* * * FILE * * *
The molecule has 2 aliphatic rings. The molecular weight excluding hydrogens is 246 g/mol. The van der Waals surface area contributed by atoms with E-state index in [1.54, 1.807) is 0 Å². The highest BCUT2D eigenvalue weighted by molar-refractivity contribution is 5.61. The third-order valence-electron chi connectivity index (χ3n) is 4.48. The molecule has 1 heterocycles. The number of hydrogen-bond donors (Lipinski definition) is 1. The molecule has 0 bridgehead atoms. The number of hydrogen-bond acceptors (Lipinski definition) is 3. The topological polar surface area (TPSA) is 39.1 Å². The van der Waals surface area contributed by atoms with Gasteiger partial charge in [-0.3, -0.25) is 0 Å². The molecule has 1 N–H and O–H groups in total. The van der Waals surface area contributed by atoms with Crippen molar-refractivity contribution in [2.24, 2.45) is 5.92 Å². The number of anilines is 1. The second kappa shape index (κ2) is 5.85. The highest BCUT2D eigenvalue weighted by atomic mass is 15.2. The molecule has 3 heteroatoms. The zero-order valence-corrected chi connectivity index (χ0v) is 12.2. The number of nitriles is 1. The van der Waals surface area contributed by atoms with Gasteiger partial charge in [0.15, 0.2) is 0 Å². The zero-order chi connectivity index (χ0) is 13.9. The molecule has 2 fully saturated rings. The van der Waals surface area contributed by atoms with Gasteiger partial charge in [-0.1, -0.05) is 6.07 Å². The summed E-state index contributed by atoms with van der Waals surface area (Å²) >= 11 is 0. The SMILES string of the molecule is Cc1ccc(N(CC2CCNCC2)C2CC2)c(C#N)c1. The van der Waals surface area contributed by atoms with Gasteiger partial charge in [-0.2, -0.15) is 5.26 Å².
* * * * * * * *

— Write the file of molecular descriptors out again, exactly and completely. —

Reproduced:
The molecule has 2 aliphatic rings. The molecular weight excluding hydrogens is 246 g/mol. The van der Waals surface area contributed by atoms with E-state index in [1.54, 1.807) is 0 Å². The highest BCUT2D eigenvalue weighted by molar-refractivity contribution is 5.61. The third-order valence-electron chi connectivity index (χ3n) is 4.48. The molecule has 1 heterocycles. The number of hydrogen-bond donors (Lipinski definition) is 1. The molecule has 0 bridgehead atoms. The number of hydrogen-bond acceptors (Lipinski definition) is 3. The topological polar surface area (TPSA) is 39.1 Å². The van der Waals surface area contributed by atoms with Gasteiger partial charge in [-0.3, -0.25) is 0 Å². The molecule has 1 N–H and O–H groups in total. The van der Waals surface area contributed by atoms with Crippen molar-refractivity contribution in [2.24, 2.45) is 5.92 Å². The number of anilines is 1. The second kappa shape index (κ2) is 5.85. The highest BCUT2D eigenvalue weighted by atomic mass is 15.2. The molecule has 3 heteroatoms. The zero-order valence-corrected chi connectivity index (χ0v) is 12.2. The number of nitriles is 1. The van der Waals surface area contributed by atoms with Gasteiger partial charge in [0.15, 0.2) is 0 Å². The zero-order chi connectivity index (χ0) is 13.9. The molecule has 2 fully saturated rings. The van der Waals surface area contributed by atoms with Gasteiger partial charge in [-0.1, -0.05) is 6.07 Å². The summed E-state index contributed by atoms with van der Waals surface area (Å²) >= 11 is 0. The SMILES string of the molecule is Cc1ccc(N(CC2CCNCC2)C2CC2)c(C#N)c1. The van der Waals surface area contributed by atoms with Gasteiger partial charge in [-0.2, -0.15) is 5.26 Å².